The simplest superimposing delay is the etalon delay. FIG. 10D shows how due to refraction the mirror 51 behind the glass slab 50 appears closer to the slab, yet a pulse is delayed by the slower speed of light through the glass. The etalon delay is used in conventional laser-illuminated VISAR velocimeters, as shown in FIG. 9A. The advantage of the etalon is its simplicity of alignment. However, the etalon delay suffers chromatic aberration because of dispersion in the glass. Thus it can only be used in the white light velocimeter for high collimated light, or for sufficiently small delays such as for high velocity measurements.
The other superimposing delays described below are achromatic. The achromatism comes from the use of individually achromatic lenses and mirrors, or the matching of elements having opposite chromatisms. Except where noted, the mirrors are assumed to be first surface reflectors and therefore achromatic. To avoid duplication, the drawings will chiefly show the use of transmissive optics. However, it is implied that reflective optics could optionally be substituted with minor rearrangement of positions to enhance the achromatic quality or reduce cost.
The delay designs can be classified according to whether real or virtual imaging is used between a lens and a mirror. This strictly depends on the lens-mirror distance compared to the focal length.
A relay lens delay is a superimposing delay using real imaging related to the superimposing F-P. Referring to FIG. 10C, the relay lens delay is obtained from the superimposing F-P optics, by making the exit mirror 47 totally reflective and removing the entrance mirror. Lens 45 images the mirror 47 surface to the plane at lens 46'. The focal point of lens 46' is at lens 45, and the center of curvature of mirror 47 is at lens 45. These two arrangements allow a collimated beam to pass through the delay as collimated. The optics as a unit act as a plane mirror superimposed at the position of lens 46', and yet it takes light a finite time to traverse the unit. Lenses 45 and 46' should be achromatic to produce an achromatic delay.
FIG. 11 shows how this delay is used in one arm of a Michelson interferometer, as the group of elements enclosed in the dashed box 62 form an effective plane mirror at 48. The mirror of the other arm 61 is superimposed by beamsplitter 63 at this plane 48. To implement a meter scale delay having f/10 optics, the internal lens 45 can be implemented by a spherical mirror 65, shown in FIG. 12, which shows a complete velocimeter including source 10, target 69 and detecting telescope or camera 70. Lens 50 images the target 69 to the interferometer mirror planes 48 and 61. The purpose of this is discussed later. The optics enclosed by the dashed box 62 form an effective plane mirror at 48. The pick-off mirror 66 is needed so that lens 46' and mirror 47 are the same distance from mirror 65. To minimize astigmatism due to off-axis reflection from the spherical mirror 65, the rays 68 should pass closely to the pick-off mirror 66. On the other hand, the size of the image of the target at plane 48, which is also the size of the image at mirror 47, limits the rays 68 from coming very close to mirror 66. Thus there is a compromise between astigmatism and image size.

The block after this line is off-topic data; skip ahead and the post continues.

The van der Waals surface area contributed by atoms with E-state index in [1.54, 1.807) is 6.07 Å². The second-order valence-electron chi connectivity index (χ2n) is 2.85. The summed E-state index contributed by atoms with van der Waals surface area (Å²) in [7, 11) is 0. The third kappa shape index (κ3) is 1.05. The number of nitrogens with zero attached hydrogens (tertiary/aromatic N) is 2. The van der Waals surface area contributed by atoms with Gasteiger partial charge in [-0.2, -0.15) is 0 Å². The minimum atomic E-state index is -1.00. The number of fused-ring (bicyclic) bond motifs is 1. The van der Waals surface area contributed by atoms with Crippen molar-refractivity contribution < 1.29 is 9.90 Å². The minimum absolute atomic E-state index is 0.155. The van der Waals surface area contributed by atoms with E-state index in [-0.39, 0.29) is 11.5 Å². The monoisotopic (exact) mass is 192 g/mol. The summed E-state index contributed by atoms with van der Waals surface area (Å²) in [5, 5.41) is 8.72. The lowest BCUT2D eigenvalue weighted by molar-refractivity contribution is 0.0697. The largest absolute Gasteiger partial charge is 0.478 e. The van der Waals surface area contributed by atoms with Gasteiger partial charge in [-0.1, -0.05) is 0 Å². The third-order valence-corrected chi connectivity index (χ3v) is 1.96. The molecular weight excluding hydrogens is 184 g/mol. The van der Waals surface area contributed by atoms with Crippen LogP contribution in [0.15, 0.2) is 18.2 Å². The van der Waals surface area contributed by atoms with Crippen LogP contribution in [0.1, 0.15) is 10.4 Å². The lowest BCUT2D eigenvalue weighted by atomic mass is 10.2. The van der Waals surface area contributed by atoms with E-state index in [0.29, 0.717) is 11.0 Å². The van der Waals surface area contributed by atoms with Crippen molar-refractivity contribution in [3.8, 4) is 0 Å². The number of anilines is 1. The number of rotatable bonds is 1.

FIG. 13A shows a virtual imaging delay using a combination of an achromatic transmissive lens 210 and an front surface spherical mirror 212 (which is achromatic). In this design, lens 210 and mirror 212 are separated by a distance less than the lens's focal length F (213), hence, virtual imaging is involved. If the lens is positive, the mirror is convex as in FIG. 13A; if the lens is negative, the mirror is concave as in FIG. 13C.
FIG. 13A and 11C, the focal point of lens 210 is arranged to be at the mirror center of curvature 214 so that the lens 210 images point 214 infinitely far way. For the case of a positive lens 210 in FIG. 13B, the surface of the mirror at point 216 is imaged by lens 210 to a position 217. Thus, the effective image of mirror 212 is a plane mirror 213 at a position 217. Similarly for the case of a negative lens 210.
In FIG. 14, if an etalon 240 is placed in between the lens 241 and the reflector 242, the chromatic aberration introduced by the etalon is of opposite polarity as that of a simple lens and therefore can reduce or zero the net aberration of the combination lens-etalon. The rays drawn in FIG. 14A are drawn for blue and red and the dispersive quality of the etalon is greatly exaggerated. The rays are drawn as if the refractive index for red is 1 (i.e., no refraction) and for blue much larger than 1 (much refraction). An object behind a slab of glass always appears closer to the observer. Since the refractive index is greater for blue than red, the mirror center of curvature 244 will appear closer to the lens for blue rays than red rays. This may help compensate the chromatic aberration of a simple uncorrected lens 241, since that lens will focus the blue closer to lens 241 than for red. Thus, the apparent mirror center of curvature will remain at the focal point of the lens for both blue and red.
FIG. 14B shows that tilting glass etalons 245 and 246 can adjust the amount of chromatic aberration contributed by the etalons, so that the net amount for the combination lens-etalons can be zeroed. A pair, instead of a single etalon, may be used to prevent introduction of other aberrations. One may need an additional pair of tilted etalons (not shown) tilted in an orthogonal direction (out of the plane of the Figure) to avoid astigmatism.
The introduced delay can be positive or negative depending on the total glass thickness in the delay, and the position of the effective mirror 242'. In practice, only the magnitude of the delay is relevant, since moving the delay to the other arm will flip the polarity, or swapping interferometer outputs will have the same effect.